Monday, March 31, 2008

Rich "Tombstone" Jackson

Rich Jackson wore number 87 for the Broncos as a defensive end. Here is a brief synopsis from the Broncos website:

He was considered by many as the best defensive end in professional football during his prime. Jackson was the first Bronco to be named to the All-NFL first team in 1970. He posted his career high in quarterback sacks in 1969 with 11, and had 10 sacks in both 1968 and 1970. He was All-AFL from 1968-69 in addition to starting in the 1970 Pro Bowl. He made the Pro Bowl again in 1971 despite playing in only seven games due to a knee injury which eventually forced him out of football. Jackson finished his career with 34 sacks. He was a standout end at Southern University on both sides of the ball. He also lettered in track and was the NAIA shotput champion.

Jackson, a defensive end whose nickname was "Tombstone", was famous for moves such as the "head slap" and the "halo spinner" which he used to subdue opposing offensive linemen. In the late Lyle Alzado's book "Mile High" he recalled Rich Jackson as the toughest man he'd ever met, and told the story of Jackson breaking the helmet of Green Bay Packer offensive tackle, Bill Hayhoe, with a headslap. Jackson's career was cut short by a severe knee injury. Despite the shortened career, Sports Illustrated's football expert, Dr. Z, Paul Zimmerman, said that Tombstone Jackson was perhaps the finest overall defensive end and pass rusher he ever saw, a surefire Hall of Famer if he would have had a longer playing career, in a bigger media market. As it was Jackson will be remembered as a great one, only by a handful of football insiders, including those who lined up with and against him.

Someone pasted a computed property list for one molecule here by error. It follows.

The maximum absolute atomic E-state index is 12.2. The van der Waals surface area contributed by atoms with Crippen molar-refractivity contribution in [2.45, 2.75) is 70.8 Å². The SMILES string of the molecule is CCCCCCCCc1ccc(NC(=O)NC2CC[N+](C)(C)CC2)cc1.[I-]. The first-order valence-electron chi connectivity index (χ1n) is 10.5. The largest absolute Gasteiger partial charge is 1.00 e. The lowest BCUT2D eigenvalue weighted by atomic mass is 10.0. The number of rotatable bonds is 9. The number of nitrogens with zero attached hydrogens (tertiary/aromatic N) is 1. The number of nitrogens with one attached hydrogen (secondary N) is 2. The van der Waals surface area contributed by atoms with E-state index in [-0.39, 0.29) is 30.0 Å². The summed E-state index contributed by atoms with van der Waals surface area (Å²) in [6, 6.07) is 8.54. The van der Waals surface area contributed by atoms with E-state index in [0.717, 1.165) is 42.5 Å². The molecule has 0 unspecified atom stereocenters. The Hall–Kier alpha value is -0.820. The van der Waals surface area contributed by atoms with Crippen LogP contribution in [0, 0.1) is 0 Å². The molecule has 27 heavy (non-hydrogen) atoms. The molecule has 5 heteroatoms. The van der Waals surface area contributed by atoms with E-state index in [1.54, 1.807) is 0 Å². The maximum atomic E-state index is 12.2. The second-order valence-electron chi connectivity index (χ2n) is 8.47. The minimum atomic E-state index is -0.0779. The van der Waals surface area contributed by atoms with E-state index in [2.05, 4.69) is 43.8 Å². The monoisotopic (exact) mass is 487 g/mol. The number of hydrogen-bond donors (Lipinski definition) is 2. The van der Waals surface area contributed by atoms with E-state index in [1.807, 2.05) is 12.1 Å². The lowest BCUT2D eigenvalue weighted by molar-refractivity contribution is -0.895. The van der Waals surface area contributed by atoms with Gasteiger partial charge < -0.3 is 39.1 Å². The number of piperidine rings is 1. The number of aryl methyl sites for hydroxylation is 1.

Jackson wore number 87 with the Broncos and was part of the inaugural class of inductees into the Denver Broncos' "Ring of Fame". He was inducted in 1984 along with safety Goose Gonsoulin, running back Floyd Little, and wide receiver Lionel Taylor

1 comment:

ar15 said...

Through my job I had the extreme honor of speaking with Mr. Jackson today. One of the nicest most cordial men I have ever spoken to. I hope I have that opportunity again soon. Have a nice day Mr. Jackson.

Arlen Renshaw